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Barbara Windsor joins memorial to Bethnal Green’s 1943 air-raid disaster

PUBLISHED: 07:00 06 March 2016

Dame Barbara Windsor

Dame Barbara Windsor

David Harrison

Barbara Windsor returns to her roots in London’s East End today to join a memorial service to mark the 73rd anniversary of Britain’s worst civilian disaster of the Second World War.

Barbara Windsor at previous memorial in 2010, with survivor Alf MorrisBarbara Windsor at previous memorial in 2010, with survivor Alf Morris

Dame Barbara, recently given a Damehood in the New Year’s Honours after 70 years in entertainment, joins the Stairway to Heaven memorial to the 173 people killed in a false air-raid alert on March 3, 1943.

The service starts at 2pm at St John on Bethnal Green Church, with wreaths being laid afterwards next to the tube station entrance where disaster struck that evening.

The memorial honours those killed and injured, the survivors, rescuers and emergency services personnel, some of whom will also be present this-afternoon.

Survivor Alf Morris revists staircase and (inset) wartime ARP warden Maud Chumley who saved himSurvivor Alf Morris revists staircase and (inset) wartime ARP warden Maud Chumley who saved him

Among the survivors was a 13-year-old schoolboy, Alf Morris, now 86, who was pulled clear from the crush on the stairs leading down to the shelter by a wartime ARP warden, Maud Chumley.

Alf returns each year to pay tribute to the woman who saved his life 73 years ago.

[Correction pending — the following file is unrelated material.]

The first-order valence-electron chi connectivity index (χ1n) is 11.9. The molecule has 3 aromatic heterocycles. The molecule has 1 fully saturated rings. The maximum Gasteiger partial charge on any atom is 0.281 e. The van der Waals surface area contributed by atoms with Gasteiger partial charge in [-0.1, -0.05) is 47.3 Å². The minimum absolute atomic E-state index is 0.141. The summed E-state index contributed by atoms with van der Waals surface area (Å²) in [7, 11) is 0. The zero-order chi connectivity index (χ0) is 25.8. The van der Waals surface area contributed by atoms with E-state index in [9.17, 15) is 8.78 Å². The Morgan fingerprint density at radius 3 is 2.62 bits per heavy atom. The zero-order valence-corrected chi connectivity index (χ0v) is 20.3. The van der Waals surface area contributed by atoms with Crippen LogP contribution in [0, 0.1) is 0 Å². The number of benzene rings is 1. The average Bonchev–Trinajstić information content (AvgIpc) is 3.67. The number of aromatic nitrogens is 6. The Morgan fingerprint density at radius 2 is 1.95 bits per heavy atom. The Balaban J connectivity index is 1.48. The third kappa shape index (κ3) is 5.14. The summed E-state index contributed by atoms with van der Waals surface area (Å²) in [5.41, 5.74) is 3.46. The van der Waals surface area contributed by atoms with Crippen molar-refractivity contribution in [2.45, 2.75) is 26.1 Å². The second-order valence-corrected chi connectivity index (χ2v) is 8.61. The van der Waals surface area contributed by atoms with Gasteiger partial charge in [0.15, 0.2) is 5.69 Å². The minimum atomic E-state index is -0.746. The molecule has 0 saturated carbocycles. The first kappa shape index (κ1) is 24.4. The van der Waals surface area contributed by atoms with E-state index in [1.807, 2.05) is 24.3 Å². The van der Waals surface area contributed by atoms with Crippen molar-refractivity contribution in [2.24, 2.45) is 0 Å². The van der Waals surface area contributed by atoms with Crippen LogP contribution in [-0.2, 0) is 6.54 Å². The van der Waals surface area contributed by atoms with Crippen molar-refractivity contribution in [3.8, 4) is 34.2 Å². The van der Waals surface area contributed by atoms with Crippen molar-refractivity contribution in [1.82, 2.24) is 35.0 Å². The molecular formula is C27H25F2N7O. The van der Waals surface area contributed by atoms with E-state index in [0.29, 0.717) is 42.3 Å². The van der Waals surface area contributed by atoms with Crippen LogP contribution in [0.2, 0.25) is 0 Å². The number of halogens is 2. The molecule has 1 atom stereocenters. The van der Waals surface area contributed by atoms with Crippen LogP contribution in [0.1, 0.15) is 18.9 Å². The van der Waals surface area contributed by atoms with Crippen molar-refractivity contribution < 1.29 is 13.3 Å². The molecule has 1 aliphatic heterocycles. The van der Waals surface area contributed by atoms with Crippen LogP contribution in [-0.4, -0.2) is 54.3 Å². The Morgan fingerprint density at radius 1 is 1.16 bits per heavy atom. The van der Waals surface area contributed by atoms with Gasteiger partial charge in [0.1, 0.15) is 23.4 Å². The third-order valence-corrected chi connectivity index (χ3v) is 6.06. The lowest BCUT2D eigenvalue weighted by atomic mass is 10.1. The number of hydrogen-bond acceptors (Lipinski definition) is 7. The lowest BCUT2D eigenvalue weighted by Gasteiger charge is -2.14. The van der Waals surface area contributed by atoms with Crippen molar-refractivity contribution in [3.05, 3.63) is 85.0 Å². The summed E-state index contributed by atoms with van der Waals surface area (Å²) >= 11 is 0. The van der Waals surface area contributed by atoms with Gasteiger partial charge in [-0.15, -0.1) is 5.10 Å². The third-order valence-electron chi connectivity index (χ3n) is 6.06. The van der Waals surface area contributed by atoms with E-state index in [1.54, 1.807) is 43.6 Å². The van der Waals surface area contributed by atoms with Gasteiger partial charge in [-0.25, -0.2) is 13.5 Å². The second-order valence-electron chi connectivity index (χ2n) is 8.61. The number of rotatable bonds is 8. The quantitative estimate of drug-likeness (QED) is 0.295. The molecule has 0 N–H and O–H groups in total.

He was in the crowd queuing to get into the unfinished Bethnal Green tube station, which was being used as a public air-raid shelter, when they suddenly lurched forward after an anti-aircraft battery fired a salvo of a new type of rocket artillery in Victoria Park a mile away.

Day after 1943 Bethnal Green air-raid shelter disaster... staircase being repairedDay after 1943 Bethnal Green air-raid shelter disaster... staircase being repaired

The rocket gun vibrations felt throughout the district caused alarm that the Luftwaffe was mounting a sudden air-raid.

A woman tripped with her child on the wet stairs in the dark leading down to the shelter and others behind fell on top of them.

Within seconds, 300 people were crushed on the narrow staircase. By the time the last person was pulled out by rescuers, 173 were dead and 90 injured.

Ellen Ridgway... one of 173 crushed to death at Bethnal Green air-raid shelter, 1943Ellen Ridgway... one of 173 crushed to death at Bethnal Green air-raid shelter, 1943

At this-afternoon’s memorial service at 2pm, all 173 names will be read out while a candle is lit for each one on St John’s church altar.

Barbara Windsor, who was born in Shoreditch and grew up in Mile End during the war, has attended the annual memorial before, in 2010, when she first met Alf Morris.

Today she joins Pearly kings and queens, Tower Hamlets Mayor John Biggs, TV’s Tommy Walsh, actress Somi de Souza and Bethnal Green’s MP Rushanara Ali as they parade across the road after the service to lay wreaths on the almost-completed memorial in Bethnal Green Gardens.

Tribute to those killed at Bethnal Green air raid shelter, 1943Tribute to those killed at Bethnal Green air raid shelter, 1943

Britain’s worst wartime civilian disaster, ironically, was not caused by enemy action—there was no German air raid over London that night.


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